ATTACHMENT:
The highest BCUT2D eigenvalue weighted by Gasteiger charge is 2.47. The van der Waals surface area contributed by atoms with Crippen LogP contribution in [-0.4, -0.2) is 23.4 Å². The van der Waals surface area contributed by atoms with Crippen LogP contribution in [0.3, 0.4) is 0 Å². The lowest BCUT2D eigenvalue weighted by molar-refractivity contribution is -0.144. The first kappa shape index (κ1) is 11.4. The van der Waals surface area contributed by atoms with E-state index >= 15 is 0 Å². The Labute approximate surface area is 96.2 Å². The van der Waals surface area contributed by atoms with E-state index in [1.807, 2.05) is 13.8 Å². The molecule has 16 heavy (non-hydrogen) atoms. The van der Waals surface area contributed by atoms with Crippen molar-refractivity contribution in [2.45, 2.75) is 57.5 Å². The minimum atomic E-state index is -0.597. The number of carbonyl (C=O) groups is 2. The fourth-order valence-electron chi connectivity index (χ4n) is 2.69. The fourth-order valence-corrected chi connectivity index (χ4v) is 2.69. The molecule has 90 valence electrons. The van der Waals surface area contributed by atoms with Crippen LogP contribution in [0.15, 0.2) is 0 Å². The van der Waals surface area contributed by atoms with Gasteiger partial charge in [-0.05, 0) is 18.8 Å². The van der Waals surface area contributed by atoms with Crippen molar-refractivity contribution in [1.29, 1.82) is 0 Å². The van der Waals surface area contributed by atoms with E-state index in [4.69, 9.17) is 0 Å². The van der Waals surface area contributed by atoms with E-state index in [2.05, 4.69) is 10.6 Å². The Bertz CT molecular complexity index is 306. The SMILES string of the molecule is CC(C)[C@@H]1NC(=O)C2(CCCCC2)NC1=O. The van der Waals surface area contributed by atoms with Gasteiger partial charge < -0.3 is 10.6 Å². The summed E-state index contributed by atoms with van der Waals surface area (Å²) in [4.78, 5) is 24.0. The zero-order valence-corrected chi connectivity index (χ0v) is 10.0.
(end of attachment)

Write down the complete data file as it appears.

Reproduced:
The highest BCUT2D eigenvalue weighted by Gasteiger charge is 2.47. The van der Waals surface area contributed by atoms with Crippen LogP contribution in [-0.4, -0.2) is 23.4 Å². The van der Waals surface area contributed by atoms with Crippen LogP contribution in [0.3, 0.4) is 0 Å². The lowest BCUT2D eigenvalue weighted by molar-refractivity contribution is -0.144. The first kappa shape index (κ1) is 11.4. The van der Waals surface area contributed by atoms with E-state index >= 15 is 0 Å². The Labute approximate surface area is 96.2 Å². The van der Waals surface area contributed by atoms with E-state index in [1.807, 2.05) is 13.8 Å². The molecule has 16 heavy (non-hydrogen) atoms. The van der Waals surface area contributed by atoms with Crippen molar-refractivity contribution in [2.45, 2.75) is 57.5 Å². The minimum atomic E-state index is -0.597. The number of carbonyl (C=O) groups is 2. The fourth-order valence-electron chi connectivity index (χ4n) is 2.69. The fourth-order valence-corrected chi connectivity index (χ4v) is 2.69. The molecule has 90 valence electrons. The van der Waals surface area contributed by atoms with Crippen LogP contribution in [0.15, 0.2) is 0 Å². The van der Waals surface area contributed by atoms with Gasteiger partial charge in [-0.05, 0) is 18.8 Å². The van der Waals surface area contributed by atoms with Crippen molar-refractivity contribution in [1.29, 1.82) is 0 Å². The van der Waals surface area contributed by atoms with E-state index in [4.69, 9.17) is 0 Å². The van der Waals surface area contributed by atoms with E-state index in [2.05, 4.69) is 10.6 Å². The Bertz CT molecular complexity index is 306. The SMILES string of the molecule is CC(C)[C@@H]1NC(=O)C2(CCCCC2)NC1=O. The van der Waals surface area contributed by atoms with Gasteiger partial charge < -0.3 is 10.6 Å². The summed E-state index contributed by atoms with van der Waals surface area (Å²) in [4.78, 5) is 24.0. The zero-order valence-corrected chi connectivity index (χ0v) is 10.0.